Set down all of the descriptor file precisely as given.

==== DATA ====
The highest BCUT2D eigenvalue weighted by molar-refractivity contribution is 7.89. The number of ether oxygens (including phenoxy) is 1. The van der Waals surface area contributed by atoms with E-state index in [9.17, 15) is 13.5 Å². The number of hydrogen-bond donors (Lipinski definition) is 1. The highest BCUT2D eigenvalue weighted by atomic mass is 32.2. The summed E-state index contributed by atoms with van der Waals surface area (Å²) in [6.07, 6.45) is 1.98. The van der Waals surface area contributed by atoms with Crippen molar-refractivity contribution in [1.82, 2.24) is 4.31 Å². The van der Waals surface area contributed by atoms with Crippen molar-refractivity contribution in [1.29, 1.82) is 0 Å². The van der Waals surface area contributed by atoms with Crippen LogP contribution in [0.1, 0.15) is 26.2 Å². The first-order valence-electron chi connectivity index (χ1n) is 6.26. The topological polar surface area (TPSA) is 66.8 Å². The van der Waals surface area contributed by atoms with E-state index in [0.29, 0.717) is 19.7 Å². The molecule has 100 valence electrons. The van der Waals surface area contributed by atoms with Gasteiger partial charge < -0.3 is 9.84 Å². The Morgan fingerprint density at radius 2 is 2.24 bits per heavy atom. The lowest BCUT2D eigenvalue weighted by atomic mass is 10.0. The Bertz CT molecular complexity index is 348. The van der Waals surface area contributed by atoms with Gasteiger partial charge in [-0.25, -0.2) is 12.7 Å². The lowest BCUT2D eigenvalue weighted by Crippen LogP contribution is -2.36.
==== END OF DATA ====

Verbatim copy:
The highest BCUT2D eigenvalue weighted by molar-refractivity contribution is 7.89. The number of ether oxygens (including phenoxy) is 1. The van der Waals surface area contributed by atoms with E-state index in [9.17, 15) is 13.5 Å². The number of hydrogen-bond donors (Lipinski definition) is 1. The highest BCUT2D eigenvalue weighted by atomic mass is 32.2. The summed E-state index contributed by atoms with van der Waals surface area (Å²) in [6.07, 6.45) is 1.98. The van der Waals surface area contributed by atoms with Crippen molar-refractivity contribution in [1.82, 2.24) is 4.31 Å². The van der Waals surface area contributed by atoms with Crippen molar-refractivity contribution in [1.29, 1.82) is 0 Å². The van der Waals surface area contributed by atoms with Crippen LogP contribution in [0.1, 0.15) is 26.2 Å². The first-order valence-electron chi connectivity index (χ1n) is 6.26. The topological polar surface area (TPSA) is 66.8 Å². The van der Waals surface area contributed by atoms with E-state index in [0.29, 0.717) is 19.7 Å². The molecule has 100 valence electrons. The van der Waals surface area contributed by atoms with Gasteiger partial charge < -0.3 is 9.84 Å². The Morgan fingerprint density at radius 2 is 2.24 bits per heavy atom. The lowest BCUT2D eigenvalue weighted by atomic mass is 10.0. The Bertz CT molecular complexity index is 348. The van der Waals surface area contributed by atoms with Gasteiger partial charge in [-0.25, -0.2) is 12.7 Å². The lowest BCUT2D eigenvalue weighted by Crippen LogP contribution is -2.36.